There are hundreds of excellent games that have been released over the last two decades that never quite got the attention and sales they deserved. Many times it is because of lousy marketing, but at least some of these games find an afterlife as a cult classic. While not all of these titles are “retro”, I hope that you consider taking a look at all of these games.
Update: If you want to read a more in-depth look at under-appreciated games, check out our Hidden Gems series
Jet Grind Radio/Jet Set Radio – Dreamcast
The combination of slick cell-shading graphics, energetic music, adrenaline-pumping action, and a very unique premise made Jet Grind Radio a title that no serious gamer should go without.
Unfortunately, JGR was left on a lot of store shelves as it suffered from very little marketing, a confusing title, and lousy cover art. Game shoppers just didn’t have any motivation to give it a chance. Many gamers that did give the game a try were quickly discouraged by the initially-tricky controls. But I can assure you that once you put a bit of time into the game, it will become second nature and you will be having a blast.
The game saw a sequel on the XBox in Jet Set Radio Future, but that game seemed to be watered down a bit in gameplay and didn’t bring anything new and exciting in return.
Panzer Dragoon Saga – Saturn
Touted by many Saturn fans as the greatest RPG ever, PD Saga is still a hot commodity on eBay. The graphics were great for it’s time, the gameplay was deep, and the total of 4-discs brought you to a new world that few games have rivaled.
Saga came out near the end of the Saturn’s short life and combined with a relatively short print run, not very many gamers got their hands on the game initially. It wasn’t until the Playstation, N64, and the Dreamcast made it onto the scene that the Saturn and its crown RPG got the recognition it deserved from hardcore, classic gamers.
Why Saga was never ported to another system, I will never know.
Pac-Man Vs. – Gamecube
Pac-Man vs. is possibly one of the best party games ever to grace a console. It doesn’t matter if your friends are gamers or not. If you have 3 controllers and a GBA w/ Link cable, you will have fun with this game. In Vs., up to three people control the ghosts on the screen. When a ghost eats Pacman, the two players switch roles. The beauty of it all is that the player controlling Pacman uses a GBA to see the entire map and the ghosts are limited to viewing a small area around themselves. So even though the rules of the game haven’t really changed, the experience is profoundly different than the original.
Shigeru Miyamoto, father of Mario and the brain behind Vs., originally planned on having this game as a release on its own, but instead came bundled with a couple of other existing Namco GameCube titles. Because of this, it was never really marketed and given much attention.
Guardian Heroes – Saturn
Developed by fan-favorite, Treasure, Guardian Heroes is another late-blooming Saturn title that many people still haven’t discovered. Guardian Heroes is a beatemup with strong RPG elements. Treasure combined great 2D animation, a unique control scheme, and killer gameplay with the ability to level up and focus the skills that you choose. If the game caught on as much as it should have, it could have brought new life to the beatemup genre.
A psedo-port/sequel showed up on the Gameboy Advance, but it lacking much of the excitement of the original. Also worth mentioning is Panzer Bandit , a Playstation game that is basically a Guardian Heroes-copycat that was enjoyable, but lacked much of the Treasure Charm and RPG elements.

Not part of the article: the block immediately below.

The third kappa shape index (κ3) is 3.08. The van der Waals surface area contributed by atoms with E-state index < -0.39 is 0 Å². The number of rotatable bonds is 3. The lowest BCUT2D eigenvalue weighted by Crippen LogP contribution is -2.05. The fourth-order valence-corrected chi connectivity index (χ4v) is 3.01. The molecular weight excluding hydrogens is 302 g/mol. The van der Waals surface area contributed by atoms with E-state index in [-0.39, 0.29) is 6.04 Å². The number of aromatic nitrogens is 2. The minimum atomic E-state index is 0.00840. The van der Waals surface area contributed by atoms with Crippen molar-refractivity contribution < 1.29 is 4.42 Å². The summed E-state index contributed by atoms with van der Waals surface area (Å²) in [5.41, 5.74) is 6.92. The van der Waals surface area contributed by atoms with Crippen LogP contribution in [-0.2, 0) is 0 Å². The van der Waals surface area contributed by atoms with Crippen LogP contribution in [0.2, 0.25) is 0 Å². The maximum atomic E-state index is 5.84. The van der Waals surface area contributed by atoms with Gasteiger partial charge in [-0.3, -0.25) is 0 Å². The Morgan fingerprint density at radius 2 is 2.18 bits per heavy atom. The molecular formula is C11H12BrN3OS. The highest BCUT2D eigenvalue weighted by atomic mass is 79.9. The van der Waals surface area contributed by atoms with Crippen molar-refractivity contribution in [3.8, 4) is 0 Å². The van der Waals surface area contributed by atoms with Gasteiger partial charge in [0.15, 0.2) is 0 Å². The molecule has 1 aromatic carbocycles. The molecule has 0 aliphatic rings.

Beyond Good And Evil – PS2, Gamecube, XBox
Possibly one the best games of 2004, Beyond Good and Evil featured a magical combination of action, animation, and storytelling that won it many high ratings. The game represented high quality and production values when most other games on the market were either re-hashes of other successful games or just plain awful.
Even though it did receive a decent amount of advertising from UbiSoft, shoppers just didn’t respond to this new title among a sea of big-name sequels that were released at the same time. While it receive many critical acclaims from both the press and the gamers that tried it, many BG&E cases were still sitting on stores’ clearance shelves.
Samba De Amigo – Dreamcast
If you enjoy rhythm games, monkeys, and need something different from Dance Dance Revolution, you really need to take a look at Samba De Amigo. Samba is another one of the ultimate party games and deserves another chance. It involves waving/shaking maracas in certain directions to match the upbeat music. Many people find it much easier for beginners to play as opposed to DDR, but it still is a challenge in higher levels and it can be a riot to watch your friends shake their maracas like there’s no tomorrow.
Hampered by the high price of Sega’s first party maracas, Samba didn’t sell very well. Now, cheaper third-party maraccas can be found online, but I find the game to be highly enjoyable even with traditional controllers.
Snatcher – Sega CD (plus a few others if you read Japanese)
Heavily inspired by Blade Runner, Snatcher is an RPG-like adventure game that is developed by Konami and the people behind the Metal Gear Solid series.
Originally made for the MSX and some other older platforms in Japan, Snatcher finally had an English port on the Sega CD. Unfortunately like many other terrific games on Sega’s platforms it came out on the tail end of a dying system. To this day it is still claiming a premium on eBay.
Snatcher was also released on the Saturn in Japan along with it’s 3-disc sequel Policenauts. Policenauts wasn’t quite as fortunate as Snatcher, as it never saw an English release (petition anyone?) Update: Could a DS Port Be On Its Way?
River City Ransom – NES, GBA
You could say that River City Ransom was a precusor to Guardian Heroes. It was the original beatemup on the NES that had entertaining RPG elements. The game has a unique style that is fun and still looks cool today in a cartoony sort of way. It’s personality is one that still is rarely matched today.
It’s simple controls and deep gameplay have taken it from it’s originally obscure status to a bit of a cult favorite. It also made its way to the Gameboy Advance, but yet again, it didn’t seem to sell well.
Phantasy Star 2 – Genesis
One of the greatest RPGs of of the 16-bit era, Phantasy Star 2 had rich storyline in a futuristic setting, several worlds to explore, and a cataclysmic epic with a truly satisfying conclusion.
While the the Final Fantasy installments and other Square RPGs may have gotten all the attention on the SNES, Phantasy Star 2 showed that RPG fans could have fun on the Genesis.
Rocket Knight Adventures – Genesis
In the avalanche of 2D platformers during the 16-bit era, it was easy for a game like Konami’s Rocket Night Adventures to get lost in the shuffle. Rocket Knight Adventures has more technique and plot than any other platform of the era. The slick effects and big bosses alone can carry the game. It may have its flaws — mainly with the replay value, but overall, this is one of the best bets for the Genesis, period.